Looks like Lenovo is planning to take away some of Microsoft’s share in the laptop/tablet hybrid space. The Yoga Book from Lenovo is an incredibly thin and light tablet-like device with a flat, touch-sensitive surface that lights up into a glowing keyboard. What’s captivating about the new Yoga Book is the completely innovative, new kind of keyboard – “flat and touch-sensitive” surface. That’s to mean that the keys on the keyboard don’t have what’s called the “key travel” – the keyboard is just a flat surface that lights up with glowing letters.
The Lenovo Yoga Book has managed to impress reviewers. A review by The Verge has an optimistic opinion about the Yoga Book – “Lenovo, which has made a bunch of these convertible creations, has come up with something that not only makes sense, but nudges the category forward with a completely new kind of keyboard. It’s called the Yoga Book, and it’s an incredibly thin and light tablet-like machine with a flat, touch-sensitive surface that lights up into a glowing keyboard.” The article goes on to talk about how the lower panel on the Yoga Book doubles as a Wacom digitizer surface.
The Microsoft Surface Pro 4, on the other hand, has received near-perfect reviews like this one from Digital Trends – “The Surface Pro 4 is a microcosm of the change Microsoft is trying to spur inside its own walls. Time and time again, it missed the opportunity to leap on a new trend in consumer technology. But not with Surface. This time, Microsoft is a leader. It’s setting the trend. And unlike its new competitors, it’s had a few years to work out the kinks.”
But other reviews point out that Lenovo’s new keyboard comes with its own learning curve. It will take some time before users get used to it. Remember the age-old mobile phones that came with keys that you could actually press? And when touchscreens made their appearance, the old key-press method became extinct. But users took the time to adjust to the new typing method. The same is likely to happen for Lenovo’s new innovative keyboard. Some reviewers have a pessimistic take on the new keyboard – “Maybe someday I, or humans in general(?), will be able to proficiently type on a completely flat surface with no key travel, but that day ain’t today.”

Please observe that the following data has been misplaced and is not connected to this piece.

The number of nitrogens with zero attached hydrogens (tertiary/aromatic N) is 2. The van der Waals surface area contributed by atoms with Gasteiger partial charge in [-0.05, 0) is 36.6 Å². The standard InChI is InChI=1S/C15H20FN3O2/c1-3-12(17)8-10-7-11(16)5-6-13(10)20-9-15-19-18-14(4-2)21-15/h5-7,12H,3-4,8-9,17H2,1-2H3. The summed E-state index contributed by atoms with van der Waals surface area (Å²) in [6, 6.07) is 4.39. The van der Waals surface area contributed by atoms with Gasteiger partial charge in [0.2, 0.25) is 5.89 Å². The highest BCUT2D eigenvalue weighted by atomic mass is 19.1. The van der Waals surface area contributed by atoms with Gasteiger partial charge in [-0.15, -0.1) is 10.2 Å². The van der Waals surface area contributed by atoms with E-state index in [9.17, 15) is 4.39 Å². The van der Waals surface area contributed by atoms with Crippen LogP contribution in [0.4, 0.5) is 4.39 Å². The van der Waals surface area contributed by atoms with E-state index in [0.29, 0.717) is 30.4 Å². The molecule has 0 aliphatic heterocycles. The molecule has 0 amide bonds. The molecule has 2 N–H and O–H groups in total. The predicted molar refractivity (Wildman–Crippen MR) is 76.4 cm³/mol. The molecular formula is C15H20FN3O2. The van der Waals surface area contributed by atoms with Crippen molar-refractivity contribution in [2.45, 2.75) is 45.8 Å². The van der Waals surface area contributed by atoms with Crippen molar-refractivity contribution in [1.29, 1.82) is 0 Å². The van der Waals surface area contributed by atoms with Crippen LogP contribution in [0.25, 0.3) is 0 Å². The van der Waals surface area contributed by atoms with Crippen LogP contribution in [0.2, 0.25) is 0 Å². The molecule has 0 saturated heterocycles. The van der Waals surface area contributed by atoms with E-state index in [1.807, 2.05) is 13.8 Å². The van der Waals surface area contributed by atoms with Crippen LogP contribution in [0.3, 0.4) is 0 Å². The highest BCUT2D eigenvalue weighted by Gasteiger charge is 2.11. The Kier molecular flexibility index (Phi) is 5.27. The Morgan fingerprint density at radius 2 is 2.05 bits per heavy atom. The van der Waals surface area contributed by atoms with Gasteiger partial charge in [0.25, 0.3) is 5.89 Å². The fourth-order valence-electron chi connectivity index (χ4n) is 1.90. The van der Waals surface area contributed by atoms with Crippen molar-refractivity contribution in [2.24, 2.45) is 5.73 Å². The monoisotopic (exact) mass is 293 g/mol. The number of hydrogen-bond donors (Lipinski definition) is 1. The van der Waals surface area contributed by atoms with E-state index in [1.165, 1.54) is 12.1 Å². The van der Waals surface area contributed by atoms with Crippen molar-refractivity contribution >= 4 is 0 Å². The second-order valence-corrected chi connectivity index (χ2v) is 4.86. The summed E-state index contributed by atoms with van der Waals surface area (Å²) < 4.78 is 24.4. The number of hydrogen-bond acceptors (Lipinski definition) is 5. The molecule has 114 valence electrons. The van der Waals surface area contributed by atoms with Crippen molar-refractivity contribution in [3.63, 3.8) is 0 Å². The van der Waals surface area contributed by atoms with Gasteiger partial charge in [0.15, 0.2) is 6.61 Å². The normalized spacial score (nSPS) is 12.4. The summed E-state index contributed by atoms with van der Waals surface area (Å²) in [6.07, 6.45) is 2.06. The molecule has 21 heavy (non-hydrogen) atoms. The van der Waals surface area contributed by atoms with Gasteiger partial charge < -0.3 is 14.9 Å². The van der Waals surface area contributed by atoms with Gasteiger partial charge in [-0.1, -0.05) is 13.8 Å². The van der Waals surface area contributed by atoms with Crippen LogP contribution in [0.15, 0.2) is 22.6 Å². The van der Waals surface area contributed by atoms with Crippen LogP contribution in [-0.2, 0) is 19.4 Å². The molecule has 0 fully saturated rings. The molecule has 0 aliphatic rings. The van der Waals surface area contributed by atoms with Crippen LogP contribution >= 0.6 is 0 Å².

Engadget columnist Cherlynn Low isn’t convinced that Lenovo Yoga Book will take on Mircosoft Surface Pro 4 – “The Lenovo Yoga Book, available in Android ($500) and Windows ($550) versions, is inventive. But Lenovo claims that the Yoga Book is the ‘ultimate tablet for productivity and creativity,’ and that’s where the company is wrong.” While Lenovo may not beat Microsoft at its own game, it has certainly listened to feedback about last year’s Yoga series of books. Lenovo continues to improve on the design and is on its way to becoming the largest PC maker in the world.
“We are still very hungry, both in terms of technology and business. The IT industry is moving very fast and we have to stay hungry for new innovative technology. We are also keen to enter into new markets. Today, we have employees in more than 60 countries and are looking to develop business in more countries, especially developing markets. It’s very important to keep up this spirit” said Erik Mok, Lenovo’s Global Secretary.
It remains to be seen how well the new Yoga Book will be received by users. Will the new innovate flat surface keyboard set the standard for all future keyboards? Only time can tell!